Sunday 8 November 2009

The Observer, Europe and Blogging

Henry Porter's article in today's Observer is interesting for 2 reasons: (1) he repeats the mistake of confusing the ECHR and the EU and the role of the President of the European Council, and (2) he calls for a kind of enlightened scepticism of the EU's institutions - a good idea - that is undermined by the factors that bring about point (1). So I sent the Observer a letter (ok, email):

Henry Porter is convincing in his argument for a better scepticism when it comes to the EU institutions ("I saw the joy on German faces - but now I despair", 8th November). The need for civil society to debate and scrutinize European institutions is great, and the duty of the media to enable continuous debate is particularly strong. However, Henry Porter fell victim to a few assumptions that highlight the lack of media scrutiny in this area, and shows that without this scrutiny, it's hard to have an effective and informed scepticism.

Getting basic facts such as the difference between the European Court of Human Rights and the EU's European Court of Justice wrong (the ECHR belongs to the Council of Europe, a completely different organisation) can make such scepticism ill-informed and misdirected, since placing the blame at the EU's door for the ECHR's rulings would be ineffective. Similarly, the office of President of the European Council has been talked up to be a full-blown "President of the EU" (there's no such post), giving rise to fears of a powerful executive President who would be unelected - when, in fact, the post is one of chairman/woman who would only preside over the European summits, with no vote or veto on issues. The President would be more the role of a parliamentary speaker than a president, though with more publicity.

For such scepticism and political engagement to work, we need to not only see the EU as a set of institutions, but also take part in the political discussions at its heart - the EU isn't monolithic: there are many fractions in the Parliament and the Council arguing for different policies. We can't just blame "the EU" for faults and failings, we must identify who is in power (currently the centre-right EPP, with Barroso as Commission President), and what the opposition (Socialists and Democrats, the Greens, etc) is doing, and question their policies.

It is a demanding task to stimulate this kind of debate, but it's essential. The EU can try to open up all it wants (for example, the Commission President has to face a European version of PMQs before the European Parliament), but without the engagement of ordinary people and the media, it won't work. Will the Observer start scrutinizing the Brussels Bubble?

Conor Slowey

It's annoying to see that important political debates (over liberty versus security, and questions over the ECHR court case on cruifixes in Italy) being diverted off course by ingrained misinformation. The EU is mind-numbingly complex, and it can't just be explained in a short run up to European elections or each time there's a summit: there needs to be constant media scrutiny of the policies and political actors acting in the Brussels Bubble. Though I'd like to see the mainstream media improve it's journalism on the EU - and really open up a continuous debate on the issues and policies confronting the EU (as well as if the EU should confront them in the first place) - it'd be very naive to expect anything to change here.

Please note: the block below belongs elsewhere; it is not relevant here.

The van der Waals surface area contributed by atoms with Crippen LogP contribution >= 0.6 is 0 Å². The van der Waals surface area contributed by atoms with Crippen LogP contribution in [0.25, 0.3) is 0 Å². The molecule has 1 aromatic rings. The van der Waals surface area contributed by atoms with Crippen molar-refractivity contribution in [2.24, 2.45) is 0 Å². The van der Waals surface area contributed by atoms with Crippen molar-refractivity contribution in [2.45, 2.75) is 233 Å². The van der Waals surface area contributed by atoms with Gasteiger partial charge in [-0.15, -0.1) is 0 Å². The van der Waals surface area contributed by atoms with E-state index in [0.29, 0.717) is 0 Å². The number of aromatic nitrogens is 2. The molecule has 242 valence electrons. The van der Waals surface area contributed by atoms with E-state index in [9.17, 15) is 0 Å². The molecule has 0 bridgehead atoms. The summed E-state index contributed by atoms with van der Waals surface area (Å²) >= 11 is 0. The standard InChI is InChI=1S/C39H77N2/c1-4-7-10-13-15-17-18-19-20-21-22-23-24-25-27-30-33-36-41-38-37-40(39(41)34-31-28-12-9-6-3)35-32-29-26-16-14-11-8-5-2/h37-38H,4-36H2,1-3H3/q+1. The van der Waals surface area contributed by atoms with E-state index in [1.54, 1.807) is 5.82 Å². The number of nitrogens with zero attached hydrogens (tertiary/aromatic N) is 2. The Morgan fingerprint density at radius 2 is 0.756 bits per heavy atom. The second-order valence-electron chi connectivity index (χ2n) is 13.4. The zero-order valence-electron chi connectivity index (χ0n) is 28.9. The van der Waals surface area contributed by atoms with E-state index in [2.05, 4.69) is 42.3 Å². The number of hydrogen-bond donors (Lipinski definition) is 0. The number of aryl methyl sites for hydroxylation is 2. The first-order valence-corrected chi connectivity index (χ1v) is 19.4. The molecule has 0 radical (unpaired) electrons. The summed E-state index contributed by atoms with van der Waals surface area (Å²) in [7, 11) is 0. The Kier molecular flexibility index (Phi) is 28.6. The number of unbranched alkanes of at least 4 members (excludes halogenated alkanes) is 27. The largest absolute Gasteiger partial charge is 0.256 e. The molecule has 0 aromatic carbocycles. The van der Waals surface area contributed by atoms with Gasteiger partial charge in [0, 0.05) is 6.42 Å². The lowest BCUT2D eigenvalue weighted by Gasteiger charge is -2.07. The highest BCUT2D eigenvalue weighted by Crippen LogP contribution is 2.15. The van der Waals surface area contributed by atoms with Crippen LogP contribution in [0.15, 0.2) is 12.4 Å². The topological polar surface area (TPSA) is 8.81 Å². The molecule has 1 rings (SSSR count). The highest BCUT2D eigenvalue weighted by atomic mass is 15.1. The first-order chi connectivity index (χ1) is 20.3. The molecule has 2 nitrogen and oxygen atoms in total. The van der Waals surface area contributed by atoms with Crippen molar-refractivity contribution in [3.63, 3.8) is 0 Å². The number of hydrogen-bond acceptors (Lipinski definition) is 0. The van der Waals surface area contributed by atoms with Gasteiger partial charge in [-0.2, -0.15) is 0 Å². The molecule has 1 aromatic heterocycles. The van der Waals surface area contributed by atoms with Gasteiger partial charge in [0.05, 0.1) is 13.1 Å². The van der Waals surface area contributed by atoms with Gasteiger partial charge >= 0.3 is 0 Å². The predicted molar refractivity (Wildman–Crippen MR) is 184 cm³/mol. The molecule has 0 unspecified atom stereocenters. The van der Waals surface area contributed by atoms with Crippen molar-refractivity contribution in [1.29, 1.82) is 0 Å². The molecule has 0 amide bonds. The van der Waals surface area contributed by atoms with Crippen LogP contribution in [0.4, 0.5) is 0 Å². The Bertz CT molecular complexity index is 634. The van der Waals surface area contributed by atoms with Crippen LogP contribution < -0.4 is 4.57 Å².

So if the mainstream media won't do it, could there be a duty for civil society to step in? I'm generally sceptical of the power of blogging versus the mainstream media, although the mainstream media clearly doesn't always get it right, but could bloggers be said to have a certain duty in this instance?

Probably not. Bloggers are probably the most prickly of groups when it comes to independence and implying duties, and I can't see how you could convincingly say that people have a duty to investigate these things, except as, perhaps, the general and vague duty of voters who want to participate in the political process fully.

Still, I think that scrutinizing the polcies, actions and goals of the parties and fractions in the EU is vitally needed (despite the boring detail), and I'd encourage EuroBloggers out there to start looking into the Parties and holding them to account. EuroBloggers (and perhaps particularly myself) are guilty of focusing too much on the institutional/constitutional side of things, but hopefully that will change with the passing of the Lisbon Treaty.

It's certainly an area we'll be keen to look at on Chasing Brussels in the future.

Edit: Jon Worth has gotten wind of this journalistic mistake.


  1. How could anyone require individual, unpaid bloggers to set things right with regard to the European Union, when newspapers selling millions of copies and leading politicians distort the public's perceptions, either on purpose or through ignorance (in Britain)?

    On the other hand, during these last weeks, when I have followed the EU debate in the UK more closely, I have noticed that many Euroblogs, although written by "amateurs" have generally been more accurate than the outpourings in the English press.

    Perhaps discerning readers should take notice, and try to read quality blogs as well as Continental media.

  2. Which is exactly why I'm sceptical of the power of blogging versus the mainstream media in the first place.

    Still, parts of the Brussels Bubble is very open to blogging and the internet (though, granted, it's still only part), and an active blogging network covering the EuroParties may prove useful in opening up the system for others.

    If nothing else, it could be an interesting line of blogging for anyone interested in European politics.